First quarter update for 2011


Quarterly Market Outlook

The first quarter of 2011 proved to be very eventful with the market trading on news headlines.  We had the unrest in Egypt and Libya, ongoing disruption with the European credit crisis, the disastrous earthquake and subsequent tsunami that hit Japan, followed by concerns of radiation leaks from their nuclear reactors.  

We also saw the threat of inflation, due to ever-rising commodity prices, yet the S&P 500 Index had its best first quarter since 1988, positive approximately 5.5%.  Oil and gold continued to approach record levels primarily because of the threat of war in the Middle East. Unemployment is slowly easing, and there are fewer commercial office space vacancies. Just as recent as last month, the national vacancy rate for commercial office space dropped for the first time in three years and rents climbed, signaling the market is beginning a recovery as the economy improves. Housing continues to be a concern of ours, but we do see a significant improvement over the next 24 months.

We are extremely bullish on the financial markets over the next 24 to 36 months for several reasons:

• CEO sentiment has greatly improved during the last two quarters
• Corporate earnings are as good as they’ve been in the last decade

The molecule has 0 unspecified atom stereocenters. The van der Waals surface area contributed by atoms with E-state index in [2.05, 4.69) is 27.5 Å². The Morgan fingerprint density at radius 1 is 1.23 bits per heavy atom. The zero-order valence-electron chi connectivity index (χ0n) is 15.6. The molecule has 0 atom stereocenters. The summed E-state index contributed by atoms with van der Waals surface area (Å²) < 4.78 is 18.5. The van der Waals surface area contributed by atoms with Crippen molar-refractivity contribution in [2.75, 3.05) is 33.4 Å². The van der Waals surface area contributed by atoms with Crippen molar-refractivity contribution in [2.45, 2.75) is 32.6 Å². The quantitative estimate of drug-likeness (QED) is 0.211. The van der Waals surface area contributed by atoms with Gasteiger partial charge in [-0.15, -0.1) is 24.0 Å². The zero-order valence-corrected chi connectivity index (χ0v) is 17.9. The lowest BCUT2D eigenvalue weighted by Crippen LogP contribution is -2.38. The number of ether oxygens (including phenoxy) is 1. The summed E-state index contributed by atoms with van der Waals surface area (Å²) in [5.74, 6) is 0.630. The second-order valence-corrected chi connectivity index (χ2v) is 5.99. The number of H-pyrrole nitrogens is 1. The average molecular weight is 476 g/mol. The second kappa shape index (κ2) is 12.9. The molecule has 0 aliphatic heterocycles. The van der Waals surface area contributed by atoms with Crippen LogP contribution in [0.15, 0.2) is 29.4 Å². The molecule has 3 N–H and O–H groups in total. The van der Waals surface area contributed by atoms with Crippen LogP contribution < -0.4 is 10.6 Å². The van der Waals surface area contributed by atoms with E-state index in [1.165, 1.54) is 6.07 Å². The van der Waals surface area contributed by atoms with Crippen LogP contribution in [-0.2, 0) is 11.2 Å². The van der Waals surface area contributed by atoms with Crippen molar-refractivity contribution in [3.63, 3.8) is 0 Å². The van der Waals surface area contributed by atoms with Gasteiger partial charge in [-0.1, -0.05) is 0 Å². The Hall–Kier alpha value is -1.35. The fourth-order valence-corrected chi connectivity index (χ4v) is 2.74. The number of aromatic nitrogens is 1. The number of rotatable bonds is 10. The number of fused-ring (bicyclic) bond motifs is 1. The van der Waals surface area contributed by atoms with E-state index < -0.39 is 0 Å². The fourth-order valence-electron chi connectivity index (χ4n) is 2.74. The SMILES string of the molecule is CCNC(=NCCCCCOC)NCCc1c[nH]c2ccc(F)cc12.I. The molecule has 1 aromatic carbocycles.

• Large corporations have the richest balance sheets they’ve had in the last 30-40 years, with the least amount of debt
• Consensus estimates for 2011 S&P 500 earnings are $96 a share, (which would be a record), followed by consensus for 2012 at $106 to $108 a share
• The S&P 500 is currently selling at 13.1 times earnings for 2011 and 12.1 times earnings for 2012; historically the S&P 500 has sold at 21.2 times earnings
These are just some of the reasons why we are so bullish.

We adjusted our asset allocations, removing our exposure to the Pacific Rim and Emerging Markets, and repositioning those dollars to Natural Resources (primarily, oil and gas). We continue to be over weighted in the Financial services sector, Commercial/Industrial Real Estate, Oil and Gas, and Technology. Most large-cap tech companies are selling at 10-12 times earnings, with zero debt.

As we mentioned in our 2010 year-end newsletter, we are forecasting interest rates to rise, with the 10 year T-Bill approaching 4.5 % by year-end.  We also anticipate the Dow at 13,500 or higher, Apple Computers to hit $400 a share, and oil to close at $110 a barrel. Bottom line, the global economies and U.S. economy are significantly improving.  

The U.S. stock market is one of the cheapest markets in the world, and it’s a great time to be an Investor.

Thank you,  

Ron Sloy, CFP 

Learn more about Ron Sloy.


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